Doctor Who v2.0

Patrick TroughtonThe BBC announces, for the first time in the show’s history, that Doctor Who will have a new Doctor, in the form of actor Patrick Troughton. There are hints that the new Doctor will have a “new personality” and be “tougher,” though this concept is not elaborated upon any further. (Indeed, the BBC remains tight-lipped on how two actors with such different appearances could play the same part.) Studio taping of the swan song story for the first Doctor, William Hartnell, begins mere days later.

Apollo 18 & 19 cancelled

ApolloAfter the Congressional budget for the fiscal year of 1971 delivers a major blow to the budget for continued space exploration, NASA cancels Apollo 18 and 19, having already taken Apollo 20 off the schedule to use its Saturn V to launch a space station into Earth orbit. Both lunar landing missions are scrapped purely due to budgetary concerns, rather than to repurpose their hardware for other missions. The Saturn V rockets constructed to send these two missions to the moon become very large, expensive museum pieces. Barring any changes to crew rosters or destination, Apollo 18 would have taken Dick Gordon, Vance Brand and Harrison Schmitt to Copernicus crater, while Apollo 19 would have seen astronauts Fred Haise, William Pogue and Gerald Carr exploring the Hadley Rille, which became Apollo 15’s destination.

Luna 18

Luna 18The Soviet Union launches unmanned space probe Luna 18 toward the moon, intended to repeat Luna 16’s feat of gathering and returning a sample of lunar soil to Earth. After spending nearly a week in orbit, Luna 18 descends to the surface, but ground controllers have directed it toward a hazardous mountain region, and contact is lost at the moment the vehicle signals contact with the ground – very likely a sign of a crash landing. No further communication is received from Luna 18, nor is the sample container ever sent back to Earth.

Doctor Who: The Ribos Operation, Part 1

Doctor WhoThe 480th episode of Doctor Who airs on BBC1. This is the first part of a season-long story arc – the first in Doctor Who’s history – involving the search for the Key to Time. This episode introduces Mary Tamm as Romana, a fellow Time Lord, as well as introducing the White Guardian to the Doctor Who mythos. Iain Cuthbertson (Children Of The Stones) and Prentis Hancock (Space: 1999) guest star.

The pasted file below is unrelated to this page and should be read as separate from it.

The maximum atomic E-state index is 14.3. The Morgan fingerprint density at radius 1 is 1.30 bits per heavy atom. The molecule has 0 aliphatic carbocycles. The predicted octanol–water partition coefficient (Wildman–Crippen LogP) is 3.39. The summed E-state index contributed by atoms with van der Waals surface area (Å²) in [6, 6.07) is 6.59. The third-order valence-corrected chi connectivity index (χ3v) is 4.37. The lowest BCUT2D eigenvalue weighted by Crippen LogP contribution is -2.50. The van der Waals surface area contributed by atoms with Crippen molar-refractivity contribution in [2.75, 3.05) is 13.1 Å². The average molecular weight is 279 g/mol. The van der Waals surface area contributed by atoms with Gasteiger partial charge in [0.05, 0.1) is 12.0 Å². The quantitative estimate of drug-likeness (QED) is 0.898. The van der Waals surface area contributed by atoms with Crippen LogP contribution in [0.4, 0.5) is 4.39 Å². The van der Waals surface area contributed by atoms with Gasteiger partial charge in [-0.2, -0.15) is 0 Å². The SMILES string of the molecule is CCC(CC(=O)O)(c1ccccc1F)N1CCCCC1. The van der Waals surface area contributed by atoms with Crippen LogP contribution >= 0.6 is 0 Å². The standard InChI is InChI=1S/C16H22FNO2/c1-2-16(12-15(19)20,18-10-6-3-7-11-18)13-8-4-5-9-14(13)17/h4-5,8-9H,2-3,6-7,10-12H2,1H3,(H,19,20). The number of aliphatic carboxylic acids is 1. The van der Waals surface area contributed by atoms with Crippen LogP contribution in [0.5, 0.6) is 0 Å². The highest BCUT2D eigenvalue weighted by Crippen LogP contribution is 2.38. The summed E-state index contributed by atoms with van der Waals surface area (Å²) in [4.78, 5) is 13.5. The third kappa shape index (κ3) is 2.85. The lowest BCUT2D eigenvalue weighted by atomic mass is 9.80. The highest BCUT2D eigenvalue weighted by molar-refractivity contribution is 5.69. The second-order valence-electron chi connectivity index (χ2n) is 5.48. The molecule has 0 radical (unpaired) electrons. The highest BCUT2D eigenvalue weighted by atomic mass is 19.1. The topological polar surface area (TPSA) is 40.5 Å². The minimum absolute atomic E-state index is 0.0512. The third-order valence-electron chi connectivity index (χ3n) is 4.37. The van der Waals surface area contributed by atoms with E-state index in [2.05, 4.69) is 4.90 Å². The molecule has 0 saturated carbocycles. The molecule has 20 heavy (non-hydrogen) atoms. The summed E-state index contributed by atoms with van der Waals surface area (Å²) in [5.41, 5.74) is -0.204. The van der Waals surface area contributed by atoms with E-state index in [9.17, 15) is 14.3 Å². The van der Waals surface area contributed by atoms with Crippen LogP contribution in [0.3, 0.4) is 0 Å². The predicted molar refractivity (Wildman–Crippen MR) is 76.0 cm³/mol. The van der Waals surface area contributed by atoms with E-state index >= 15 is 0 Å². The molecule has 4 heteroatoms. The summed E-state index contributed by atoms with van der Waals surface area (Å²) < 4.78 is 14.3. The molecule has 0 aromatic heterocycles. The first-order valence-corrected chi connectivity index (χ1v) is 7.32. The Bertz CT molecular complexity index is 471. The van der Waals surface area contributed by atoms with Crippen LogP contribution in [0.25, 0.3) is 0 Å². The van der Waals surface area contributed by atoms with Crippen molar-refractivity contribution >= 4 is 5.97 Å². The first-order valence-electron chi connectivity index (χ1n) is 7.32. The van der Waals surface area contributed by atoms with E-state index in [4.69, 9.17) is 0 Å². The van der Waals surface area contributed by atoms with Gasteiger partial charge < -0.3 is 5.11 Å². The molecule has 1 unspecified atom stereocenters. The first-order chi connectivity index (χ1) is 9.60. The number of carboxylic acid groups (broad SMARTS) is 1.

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Phobos 1 and the curse of Mars

PhobosThe Soviet Union loses contact with the Phobos 1 unmanned Mars probe during its interplanetary flight and is unable to re-establish contact. The cause of the vehicle’s loss is later traced to a typo in a single line of command code uplinked to its computer from the ground; this error changes a routine command to a command to shut down attitude control, leaving Phobos 1 tumbling through space, unable to point its antenna toward Earth. The mission is a complete loss.

Terrance Dicks, Doctor Who writer/script editor, dies

Terrance DicksTerrance Dicks, script editor of Doctor Who from 1968-1974, and writer of many episodes of the show both during and after that time, dies at the age of 84. He first took on Doctor Who script editing duties during the Patrick Troughton years under producer Derrick Sherwin, culminating in taking over as co-writer of an epic ten-part finale for the second Doctor, The War Games, when two other planned scripts fell through on very short notice. In incoming producer Barry Letts and frequent writer Malcolm Hulke, Dicks found a kindred spirits keen to introduce real-world issues into Doctor Who’s storytelling, resulting in what many fans of the original series regard as a golden age for the series. During the break between the 1973 and 1974 seasons, Dicks and Letts collaborated on an original science fiction series, Moonbase 3, which lasted a single season. When Tom Baker took over from Jon Pertwee, Dicks was succeeded by his protege (and frequent Doctor Who writer) Robert Holmes as the script editor, and then wrote numerous stories of his own, including Baker’s debut story, Robot, The Brain Of Morbius, The Horror Of Fang Rock, State Of Decay, and The Five Doctors. After Doctor Who ceased to exist as an active BBC production in the 1990s, Dicks contributed scripts to numerous commercial (but largely fan-made) direct-to-video productions, such as Shakedown, Mindgame, and Mindgame Trilogy. He also wrote for Space: 1999, Big Finish Productions, and the vast majority of Target Books’ voluminous output of Doctor Who novelizations in the 1970s and ’80s, based upon both his own scripts and those of other scriptwriters, which may ironically be the work for which he is ultimately best known.